Zion, Bryce Canyon, and Glacier National Parks

The trips I took in 2005, 2006, and 2009 to the National Parks was when my health condition was good. It was before the 4 operations I had in 2010 that would change my life and health condition permanently. During these trips I was able to take long hikes and climb mountains fairly easily, considering the altitude and steepness of the trails. I’m glad I took these trips when I did. If I had put them off until I retired, I wouldn’t have had these amazing experiences. I most probably wouldn’t have seen these extraordinary scenic National Parks.

In October 2005, I flew out west and rented a car in Las Vegas and drove to Utah to explore Zion and Bryce Canyon National Parks. I fell in love with Bryce Canyon National Park. I think it’s one of my most favorite National Parks. The red rock formations against the blue sky was so spiritual and spectacular.

After spending about 3 or 4 days exploring and hiking Bryce Canyon National Park, I drove to Zion National Park and explored and hiked Zion. These parks are entirely different, even though they are about an hour and a half to two hours apart. Bryce Canyon has lots of rock formations called Hoodoos. They look like spires raised up towards the sky. In Bryce Canyon visitors walk down into the canyon. I can’t even find the proper words to express how magical this National Park is. When I was walking along a trail, I saw a tree that has a different variety of tree growing from the side of the trunk. It was very unusual.

Zion is so massive, visitors hike up many trails up the mountain. The highest point to hike to is Angel’s Landing. I made it to Scout’s Lookout which is half mile before Angel’s Landing. The last half mile is almost straight up the mountain. I didn’t think I would have too much trouble hiking up the last half mile, I had concerns about coming straight down a half mile. Altitude also plays a factor in the hiking. I didn’t have a digital camera during this time period,¬† but I found a CD with a few of my pictures. I don’t know what happened to all of the other pictures. I thought I would share these few pictures of Zion and Bryce Canyon with you.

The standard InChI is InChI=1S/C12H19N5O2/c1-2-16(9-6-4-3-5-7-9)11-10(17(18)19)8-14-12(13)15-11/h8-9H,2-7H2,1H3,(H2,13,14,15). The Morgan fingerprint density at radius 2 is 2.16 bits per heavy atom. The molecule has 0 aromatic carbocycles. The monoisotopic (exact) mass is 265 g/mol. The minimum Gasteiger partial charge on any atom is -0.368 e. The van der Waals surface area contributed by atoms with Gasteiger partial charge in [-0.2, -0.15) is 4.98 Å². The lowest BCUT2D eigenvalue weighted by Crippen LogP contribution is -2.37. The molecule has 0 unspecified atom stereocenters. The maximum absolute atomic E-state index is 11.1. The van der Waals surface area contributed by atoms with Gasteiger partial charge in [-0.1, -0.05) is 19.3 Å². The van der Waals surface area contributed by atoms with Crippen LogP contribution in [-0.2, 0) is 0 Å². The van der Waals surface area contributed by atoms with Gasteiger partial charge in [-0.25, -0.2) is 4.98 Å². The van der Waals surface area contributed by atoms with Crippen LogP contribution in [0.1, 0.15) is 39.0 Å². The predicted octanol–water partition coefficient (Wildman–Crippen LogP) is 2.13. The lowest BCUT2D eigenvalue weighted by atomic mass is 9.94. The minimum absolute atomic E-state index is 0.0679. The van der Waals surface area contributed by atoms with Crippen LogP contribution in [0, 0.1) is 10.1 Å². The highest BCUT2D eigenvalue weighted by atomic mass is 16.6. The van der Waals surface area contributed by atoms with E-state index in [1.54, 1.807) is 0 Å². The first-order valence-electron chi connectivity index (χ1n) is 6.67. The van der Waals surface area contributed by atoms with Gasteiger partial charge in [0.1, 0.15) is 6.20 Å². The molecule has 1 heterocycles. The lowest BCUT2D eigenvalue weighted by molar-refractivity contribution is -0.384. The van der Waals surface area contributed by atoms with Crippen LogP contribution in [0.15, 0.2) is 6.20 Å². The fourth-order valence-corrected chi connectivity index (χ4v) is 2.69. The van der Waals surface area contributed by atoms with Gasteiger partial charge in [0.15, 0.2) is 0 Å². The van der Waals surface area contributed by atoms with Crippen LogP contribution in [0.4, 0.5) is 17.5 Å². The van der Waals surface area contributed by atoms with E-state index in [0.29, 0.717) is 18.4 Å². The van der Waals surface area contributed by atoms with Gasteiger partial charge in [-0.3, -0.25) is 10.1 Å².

I timed my trip to Zion and Bryce Canyon National Parks to fit in with a Native American Flute Festival in Springdale, which is just outside Zion National Park. What a cool experience listening to flute music while looking at the mountains of Zion. The mountains are so high that it was 10 a.m. before I could see the sun. It was really cold the end of October. I think the temperatures were in the 30’s at night and in the morning until the sun warmed the air.



































Carol in Bryce




Bryce, tree growing in tree




























In October 2006, I flew to Las Vegas, rented a car and drove over the Hoover Dam to Sedona, Arizona, then to the Grand Canyon south rim, and then to the Grand Canyon north rim. I have no idea where the pictures of that trip went so I can’t show any. I can tell you when I arrived at the south rim it had just finished raining and upon entering the park I stopped at the first turnout and saw a rainbow across the Grand Canyon. That was awesome. I did many hikes, including one that went down 1 1/2 miles into the canyon. I took this hike with a ranger and group of others so we learned about vegetation and rock formations. It was really cold and as we hiked we had to take off some layers of clothes. I got up extra early to hike and see the sunrise over the canyon.

The north and south rims are so different. The south rim is has more trees and vegetation. Sitting outside the motel and looking over the canyon we could tell how vast it is. Those of us sitting and looking at the clouds and sky noticed that it didn’t appear that the clouds were moving. I think it’s because the canyon is so large that there is not really a reference point to watch the clouds pass by. They just seem suspended in the sky. Also, my visit to the Grand Canyon was a few months after that catastrophic fire that destroyed miles of trees. I remember driving and looking at the odometer and realizing that I had driven over 16 miles and all that I saw in any direction was burnt trees. It was really sad. I know fires are good and help plants rejuvenate, but catastrophic fire is not as beneficial.